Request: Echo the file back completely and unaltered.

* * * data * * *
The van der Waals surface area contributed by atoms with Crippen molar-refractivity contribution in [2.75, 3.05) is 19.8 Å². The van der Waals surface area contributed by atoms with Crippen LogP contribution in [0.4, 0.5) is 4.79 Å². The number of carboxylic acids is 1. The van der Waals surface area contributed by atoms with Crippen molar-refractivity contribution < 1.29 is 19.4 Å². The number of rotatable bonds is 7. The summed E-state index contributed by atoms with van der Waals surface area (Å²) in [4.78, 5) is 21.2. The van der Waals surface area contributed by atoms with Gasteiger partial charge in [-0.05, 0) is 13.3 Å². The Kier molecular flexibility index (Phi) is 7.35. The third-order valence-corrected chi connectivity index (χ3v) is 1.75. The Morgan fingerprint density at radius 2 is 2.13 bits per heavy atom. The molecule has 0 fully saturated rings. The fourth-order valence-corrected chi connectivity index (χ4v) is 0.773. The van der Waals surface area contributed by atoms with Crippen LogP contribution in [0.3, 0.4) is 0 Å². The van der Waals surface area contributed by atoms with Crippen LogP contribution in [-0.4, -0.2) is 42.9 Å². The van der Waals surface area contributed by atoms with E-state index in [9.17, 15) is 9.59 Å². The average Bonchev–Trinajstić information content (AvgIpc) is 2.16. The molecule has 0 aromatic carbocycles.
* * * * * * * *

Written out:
The van der Waals surface area contributed by atoms with Crippen molar-refractivity contribution in [2.75, 3.05) is 19.8 Å². The van der Waals surface area contributed by atoms with Crippen LogP contribution in [0.4, 0.5) is 4.79 Å². The number of carboxylic acids is 1. The van der Waals surface area contributed by atoms with Crippen molar-refractivity contribution < 1.29 is 19.4 Å². The number of rotatable bonds is 7. The summed E-state index contributed by atoms with van der Waals surface area (Å²) in [4.78, 5) is 21.2. The van der Waals surface area contributed by atoms with Gasteiger partial charge in [-0.05, 0) is 13.3 Å². The Kier molecular flexibility index (Phi) is 7.35. The third-order valence-corrected chi connectivity index (χ3v) is 1.75. The Morgan fingerprint density at radius 2 is 2.13 bits per heavy atom. The molecule has 0 fully saturated rings. The fourth-order valence-corrected chi connectivity index (χ4v) is 0.773. The van der Waals surface area contributed by atoms with Crippen LogP contribution in [0.3, 0.4) is 0 Å². The van der Waals surface area contributed by atoms with Crippen LogP contribution in [-0.4, -0.2) is 42.9 Å². The van der Waals surface area contributed by atoms with E-state index in [9.17, 15) is 9.59 Å². The average Bonchev–Trinajstić information content (AvgIpc) is 2.16. The molecule has 0 aromatic carbocycles.